I’ve talked to some houseboaters who sheepishly admit they had a harder time naming their boat than they did their own children. I guess there is something about “permanently” placing your boat’s name on the side for the world to see that has owners debating for weeks. I’ve even heard of families getting together and voting on possibilities just to help narrow down their long list.
While naming a new houseboat has its challenges, what do you do if your boat already has a name? Second owners have debated this for years with some choosing to stay with the original name no matter what. I think finding a used boat you like that is within your budget is hard enough without adding to the challenge of also finding a boat name that you can live with.
One of the most popular items of nautical folklore is the notion that changing the name on a boat will somehow “anger” the Sea Gods, cursing the boat with bad luck. I’m thinking it might be better to take my chances with bad luck than be stuck with some cheesy pun on the side of my houseboat, but that’s just me. You can’t tell me you believe every boating superstition out there, do you? There are plenty of superstitions like don’t sail on Fridays, Thursdays, the first Monday in April, or the second day in August, etc. Apparently the only good day to set sail is on a Sunday; who knew?
However, while I strongly believe you should name your houseboat whatever you’d like, renaming your boat is not something to be taken lightly. Throughout history sailors have sworn that the unluckiest ships are those who have defied the gods and changed their names.
Legend has it that each and every vessel is recorded by name in the Ledger of the Deep and is personally known by Poseidon, the god of the sea. In order to change the name of a boat, you have to purge its name from the Ledger of the Deep and from Poseidon’s memory with a de-naming ceremony. Yeah, a party!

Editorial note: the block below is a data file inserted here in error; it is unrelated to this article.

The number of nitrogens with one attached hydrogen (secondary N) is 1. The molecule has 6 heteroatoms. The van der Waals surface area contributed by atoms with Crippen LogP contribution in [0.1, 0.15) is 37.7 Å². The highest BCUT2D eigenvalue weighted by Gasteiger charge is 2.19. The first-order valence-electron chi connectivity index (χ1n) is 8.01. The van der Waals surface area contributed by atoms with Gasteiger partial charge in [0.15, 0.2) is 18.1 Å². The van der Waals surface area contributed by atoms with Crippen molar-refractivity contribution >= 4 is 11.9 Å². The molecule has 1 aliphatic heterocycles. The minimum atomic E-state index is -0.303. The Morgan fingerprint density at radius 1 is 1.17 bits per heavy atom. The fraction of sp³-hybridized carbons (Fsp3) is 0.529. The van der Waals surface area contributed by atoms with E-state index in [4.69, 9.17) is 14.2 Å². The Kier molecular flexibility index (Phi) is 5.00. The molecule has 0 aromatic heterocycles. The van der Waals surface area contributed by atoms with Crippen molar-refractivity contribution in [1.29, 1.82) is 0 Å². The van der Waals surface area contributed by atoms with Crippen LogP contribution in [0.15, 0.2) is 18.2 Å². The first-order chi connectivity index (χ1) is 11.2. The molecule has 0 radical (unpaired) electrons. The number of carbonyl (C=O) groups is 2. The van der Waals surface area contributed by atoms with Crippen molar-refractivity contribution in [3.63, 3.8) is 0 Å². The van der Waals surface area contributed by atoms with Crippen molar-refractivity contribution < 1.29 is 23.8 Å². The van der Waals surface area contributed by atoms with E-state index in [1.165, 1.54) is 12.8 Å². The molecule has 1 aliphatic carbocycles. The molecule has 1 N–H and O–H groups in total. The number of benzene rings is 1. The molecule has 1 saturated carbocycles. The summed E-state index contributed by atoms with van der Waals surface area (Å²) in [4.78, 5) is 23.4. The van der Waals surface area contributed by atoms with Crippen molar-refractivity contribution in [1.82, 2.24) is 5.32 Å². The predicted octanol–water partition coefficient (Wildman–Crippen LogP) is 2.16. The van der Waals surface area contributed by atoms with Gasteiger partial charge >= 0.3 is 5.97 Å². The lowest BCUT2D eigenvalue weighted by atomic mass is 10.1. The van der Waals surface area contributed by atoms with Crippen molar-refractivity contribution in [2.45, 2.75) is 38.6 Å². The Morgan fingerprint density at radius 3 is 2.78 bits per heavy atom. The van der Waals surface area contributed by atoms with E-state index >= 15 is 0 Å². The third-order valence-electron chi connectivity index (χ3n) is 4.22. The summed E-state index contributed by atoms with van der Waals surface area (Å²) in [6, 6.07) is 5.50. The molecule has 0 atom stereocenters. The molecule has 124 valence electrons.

This means you have to get rid of the boat’s previous identity by purging all traces of the old name so be prepared to toss out lifejackets, cozies, key chains and anything else you might have. As part of the purging ceremony, some believe you can’t just paint over the old name, but rather you have to sand it off.
Depending on what you choose to believe, one ceremony suggests you write the old name on a metal tag in water-soluble ink and buy good-quality champagne. Either read the official renaming ceremony words on the top deck in front of guests or mutter it to yourself in private, but the words have to be uttered. One ceremony even has you taking turns addressing Poseidon and then the gods of the winds to ensure you face fair winds and smooth seas in the future. In this most thorough rendition, you pour champagne into the sea from west to east after addressing Poseidon, and pour champagne on each four compass points, drop the nametag into the water, and finish up by pouring more from east to west. More casual ceremonies say the words addressed to Poseidon and then just spray champagne on the bow, without being stingy of course.
Now and only now are you okay to drink what’s left over, celebrate, and bring onboard everything that has the new name recorded. Arguably a small price to pay to get the name you want without getting a curse that you don’t.